Benjamin Franklin’s quote still rings true today. Taxes are a reality, and failing to pay them could land you in tax debt, or worse, in hot water with the law. Let’s figure out how to avoid tax debt.
In South Africa, taxpayers are required to be tax compliant by submitting tax returns and payments on time. Not paying your taxes is considered a criminal offence, and if you don’t pay your taxes, the South African Revenue Service (SARS) can collect the debt in various ways, including removing it directly from your bank account with a garnishee order. More serious penalties can see your assets being attached and sold, and your name blacklisted.
Here’s everything you should know about tax in South Africa, and how to avoid getting into tax debt:
Who must pay tax?
Every earner must pay tax, but not everyone is required to submit a tax return. If you earn under R350 000 for a full year from one employer (total salary income before tax) and have no other sources of additional income, and no deductions that you want to claim (for example medical expenses, travel or retirement annuities), then you don’t need to submit a return.
How much tax should you be paying?
These are the 2020 tax tables, based on your annual income:
|Taxable income (R)||Rates of tax (R)|
|0 – 195 850||18% of taxable income|
|195 851 – 305 850||35 253 + 26% of taxable income above 195 850|
|305 851 – 423 300||63 853 + 31% of taxable income above 305 850|
|423 301 – 555 600||100 263 + 36% of taxable income above 423 300|
|555 601 – 708 310||147 891 + 39% of taxable income above 555 600|
|708 311 – 1 500 000||207 448 + 41% of taxable income above 708 310|
|1 500 001 and above||532 041 + 45% of taxable income above 1 500 000|
What is tax debt?
It’s easier to get into tax debt than you might think. Even if you’re submitting your tax returns on time, if you are underpaying tax, SARS will penalise you. This could happen if, for example, you have more than one income and you are paying tax for each according to the tax tables. However, SARS will not assess your various incomes individually – they add up your total income for assessment, which could place you in a higher tax bracket without realising you are underpaying.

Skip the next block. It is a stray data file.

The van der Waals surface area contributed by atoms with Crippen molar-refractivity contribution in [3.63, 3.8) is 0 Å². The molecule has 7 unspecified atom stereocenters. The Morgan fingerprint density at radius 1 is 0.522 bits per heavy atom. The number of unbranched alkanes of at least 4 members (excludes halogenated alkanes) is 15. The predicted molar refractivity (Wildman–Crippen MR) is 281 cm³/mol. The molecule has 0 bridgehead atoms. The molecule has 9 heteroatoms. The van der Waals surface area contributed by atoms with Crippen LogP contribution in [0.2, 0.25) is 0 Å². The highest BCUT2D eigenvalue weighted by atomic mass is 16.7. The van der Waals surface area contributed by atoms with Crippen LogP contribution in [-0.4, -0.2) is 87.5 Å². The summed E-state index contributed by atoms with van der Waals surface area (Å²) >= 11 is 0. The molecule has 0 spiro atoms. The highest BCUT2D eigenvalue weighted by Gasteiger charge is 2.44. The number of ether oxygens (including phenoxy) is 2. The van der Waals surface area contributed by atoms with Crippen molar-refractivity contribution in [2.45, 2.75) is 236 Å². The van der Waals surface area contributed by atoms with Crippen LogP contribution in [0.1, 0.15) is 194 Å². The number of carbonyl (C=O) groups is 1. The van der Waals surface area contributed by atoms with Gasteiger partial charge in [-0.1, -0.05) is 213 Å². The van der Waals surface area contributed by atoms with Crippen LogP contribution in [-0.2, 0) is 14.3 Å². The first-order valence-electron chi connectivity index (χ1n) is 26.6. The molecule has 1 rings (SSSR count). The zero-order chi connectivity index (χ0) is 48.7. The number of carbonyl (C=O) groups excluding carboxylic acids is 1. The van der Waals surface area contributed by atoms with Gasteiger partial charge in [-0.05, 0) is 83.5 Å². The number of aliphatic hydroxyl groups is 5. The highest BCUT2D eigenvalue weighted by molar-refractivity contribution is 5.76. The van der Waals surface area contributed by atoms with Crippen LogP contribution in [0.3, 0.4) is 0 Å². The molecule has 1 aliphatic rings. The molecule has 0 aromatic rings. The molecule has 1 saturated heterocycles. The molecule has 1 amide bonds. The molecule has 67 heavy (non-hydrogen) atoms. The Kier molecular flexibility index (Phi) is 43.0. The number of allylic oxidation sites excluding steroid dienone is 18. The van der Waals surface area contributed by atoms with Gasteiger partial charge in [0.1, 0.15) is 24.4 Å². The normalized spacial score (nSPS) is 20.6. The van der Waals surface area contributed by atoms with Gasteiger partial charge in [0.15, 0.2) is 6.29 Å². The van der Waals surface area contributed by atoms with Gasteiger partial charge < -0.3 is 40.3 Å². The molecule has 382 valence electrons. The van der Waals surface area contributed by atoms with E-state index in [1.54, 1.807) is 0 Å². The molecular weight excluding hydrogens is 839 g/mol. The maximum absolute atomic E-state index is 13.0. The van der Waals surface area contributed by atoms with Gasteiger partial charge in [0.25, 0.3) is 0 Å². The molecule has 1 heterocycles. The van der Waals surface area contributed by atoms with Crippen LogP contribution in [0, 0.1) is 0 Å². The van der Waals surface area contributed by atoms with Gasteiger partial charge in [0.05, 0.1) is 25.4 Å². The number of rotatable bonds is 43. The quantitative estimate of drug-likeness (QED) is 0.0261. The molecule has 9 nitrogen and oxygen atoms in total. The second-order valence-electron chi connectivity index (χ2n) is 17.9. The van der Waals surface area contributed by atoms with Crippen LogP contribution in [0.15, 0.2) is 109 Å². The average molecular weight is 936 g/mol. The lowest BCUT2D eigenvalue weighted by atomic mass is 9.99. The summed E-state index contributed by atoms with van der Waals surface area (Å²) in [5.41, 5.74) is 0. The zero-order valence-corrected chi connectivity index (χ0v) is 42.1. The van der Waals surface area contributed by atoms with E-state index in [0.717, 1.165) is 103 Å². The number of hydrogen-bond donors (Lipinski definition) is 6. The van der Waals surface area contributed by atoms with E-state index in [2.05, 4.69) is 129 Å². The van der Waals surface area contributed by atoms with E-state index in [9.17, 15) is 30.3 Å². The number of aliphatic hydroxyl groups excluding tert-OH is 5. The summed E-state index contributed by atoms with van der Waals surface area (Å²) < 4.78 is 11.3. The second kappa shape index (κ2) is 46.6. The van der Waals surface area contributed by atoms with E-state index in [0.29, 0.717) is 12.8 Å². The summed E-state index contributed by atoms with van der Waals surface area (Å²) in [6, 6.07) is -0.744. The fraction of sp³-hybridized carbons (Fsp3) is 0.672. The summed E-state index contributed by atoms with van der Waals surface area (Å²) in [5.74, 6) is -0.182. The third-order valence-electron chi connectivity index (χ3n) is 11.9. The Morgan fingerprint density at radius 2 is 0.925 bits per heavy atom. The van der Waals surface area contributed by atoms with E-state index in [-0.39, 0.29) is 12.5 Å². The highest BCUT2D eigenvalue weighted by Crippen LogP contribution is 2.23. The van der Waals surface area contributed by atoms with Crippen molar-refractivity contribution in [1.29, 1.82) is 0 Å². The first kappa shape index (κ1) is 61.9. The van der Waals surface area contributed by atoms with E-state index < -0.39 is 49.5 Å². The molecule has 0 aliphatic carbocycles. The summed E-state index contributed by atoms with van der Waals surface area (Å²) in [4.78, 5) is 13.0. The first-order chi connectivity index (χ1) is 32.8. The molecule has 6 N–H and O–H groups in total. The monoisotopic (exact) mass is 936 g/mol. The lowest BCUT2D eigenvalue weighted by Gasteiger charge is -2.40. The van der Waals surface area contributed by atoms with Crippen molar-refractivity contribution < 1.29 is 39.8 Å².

If SARS has found that you have underpaid tax during the year, you will be required to pay the outstanding amount (typically in one lump sum). Many people don’t have the required amount on hand, and so avoid paying the tax altogether. Unfortunately, your debt will continue to earn interest, and the amount you owe will only increase the longer you avoid paying it.
Do you owe SARS money that you can’t afford to pay?
If you are not tax compliant, and you owe money to SARS, there are circumstances in which you can reach an agreement to defer your tax debt or pay it back in instalments. You will need to discuss your financial position openly with SARS. However, SARS reserves the right to decline the request, and interest will continue to accrue on your unpaid debt.
What are some of the ways to pay less tax, to ultimately reduce any tax debt you may incur?
1. Contribute towards a retirement fund
Your contributions towards retirement funds are tax-deductible.
2. Open up a tax-free savings account
You can save up to R33 000 in a tax-free savings account annually, and all the interest, dividends and capital gains earned, will be tax-free in your hands.
3. Join a medical aid scheme
If you contribute to a medical aid, you will receive a fixed monthly tax credit – a flat rate per month (i.e. doesn’t take your taxable income into consideration) and is a direct reduction of your tax liability.
Avoiding tax debt is all part of your financial wellbeing. If you need help with the health of your finances, contact us.